For our first week into a sprint cycle for the summer, we decided to shift focus to merchants, and the physical store experience. We’re trying out the Google Design Sprint methodology, a one-week intensive, that focuses on a specific problem on Monday, goes through narrowing the problem, ideating, prototyping, and testing, all by Friday. Our review of the process will follow at the end, but this is where we started out.
Our initial question developed out of an interview with NuData regarding implementing Continuous Authentication in a physical store. While discussing the hindrances to how CA can be implemented in a physical store, one issue that came up was a completely social idea. NuData’s tech can very much work while people visit a physical store, but some merchants worried about dividing their customers into a "two class society" - those that wait in line, and those that preorder on an app. We keep going back to the Starbucks app, as it has been wildly successful, and a few of our team members are very familiar with it. (** a bit too familiar maybe?) At Starbucks, they may be worried about the varying experience of those waiting in line getting a second-class experience if app users are prioritized too much. So we framed our questions thus:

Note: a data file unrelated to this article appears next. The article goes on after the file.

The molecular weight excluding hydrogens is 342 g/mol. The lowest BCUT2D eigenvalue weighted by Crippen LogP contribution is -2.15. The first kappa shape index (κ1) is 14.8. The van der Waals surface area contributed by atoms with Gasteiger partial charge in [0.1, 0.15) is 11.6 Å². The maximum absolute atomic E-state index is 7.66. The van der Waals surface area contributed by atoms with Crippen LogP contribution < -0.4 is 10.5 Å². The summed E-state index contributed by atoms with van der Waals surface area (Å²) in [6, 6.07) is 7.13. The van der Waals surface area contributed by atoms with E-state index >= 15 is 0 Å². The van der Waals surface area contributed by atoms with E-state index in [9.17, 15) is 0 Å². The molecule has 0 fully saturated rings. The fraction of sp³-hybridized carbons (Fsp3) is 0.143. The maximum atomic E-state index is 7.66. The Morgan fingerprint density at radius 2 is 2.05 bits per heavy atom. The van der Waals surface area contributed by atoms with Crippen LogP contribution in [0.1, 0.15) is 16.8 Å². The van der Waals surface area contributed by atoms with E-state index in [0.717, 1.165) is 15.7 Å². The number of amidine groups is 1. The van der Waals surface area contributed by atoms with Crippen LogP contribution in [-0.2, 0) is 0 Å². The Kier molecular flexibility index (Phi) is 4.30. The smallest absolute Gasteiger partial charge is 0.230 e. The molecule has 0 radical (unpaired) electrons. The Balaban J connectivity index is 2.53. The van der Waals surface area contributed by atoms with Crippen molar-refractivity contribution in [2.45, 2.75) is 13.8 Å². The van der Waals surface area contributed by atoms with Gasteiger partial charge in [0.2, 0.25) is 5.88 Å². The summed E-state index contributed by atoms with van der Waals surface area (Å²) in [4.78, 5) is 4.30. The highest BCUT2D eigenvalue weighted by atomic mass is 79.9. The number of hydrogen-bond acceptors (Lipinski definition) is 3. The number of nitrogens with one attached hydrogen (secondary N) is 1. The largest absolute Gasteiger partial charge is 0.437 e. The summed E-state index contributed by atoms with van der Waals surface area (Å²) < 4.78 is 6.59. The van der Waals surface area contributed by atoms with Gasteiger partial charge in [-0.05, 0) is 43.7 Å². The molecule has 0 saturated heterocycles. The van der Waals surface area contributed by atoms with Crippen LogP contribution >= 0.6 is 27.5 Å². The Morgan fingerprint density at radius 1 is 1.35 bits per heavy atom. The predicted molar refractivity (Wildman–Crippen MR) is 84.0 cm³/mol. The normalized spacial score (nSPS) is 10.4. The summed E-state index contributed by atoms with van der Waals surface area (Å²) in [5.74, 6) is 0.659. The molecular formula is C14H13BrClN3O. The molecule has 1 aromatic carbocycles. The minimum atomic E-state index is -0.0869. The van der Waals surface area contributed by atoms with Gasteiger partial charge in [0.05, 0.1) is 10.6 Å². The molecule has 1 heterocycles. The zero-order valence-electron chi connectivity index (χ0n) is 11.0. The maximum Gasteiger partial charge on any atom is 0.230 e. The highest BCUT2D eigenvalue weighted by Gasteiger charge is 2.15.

How can a Merchant serve a growing number of continuously authenticated users, without hurting their legacy (cash and card) population?
During the initial mapping process, we identified 3 key areas to narrow down our focus as to what type of physical payment experiences we are looking at:p>
How do we onboard users as seamlessly and delightfully as possible?
- Business value to Mastercard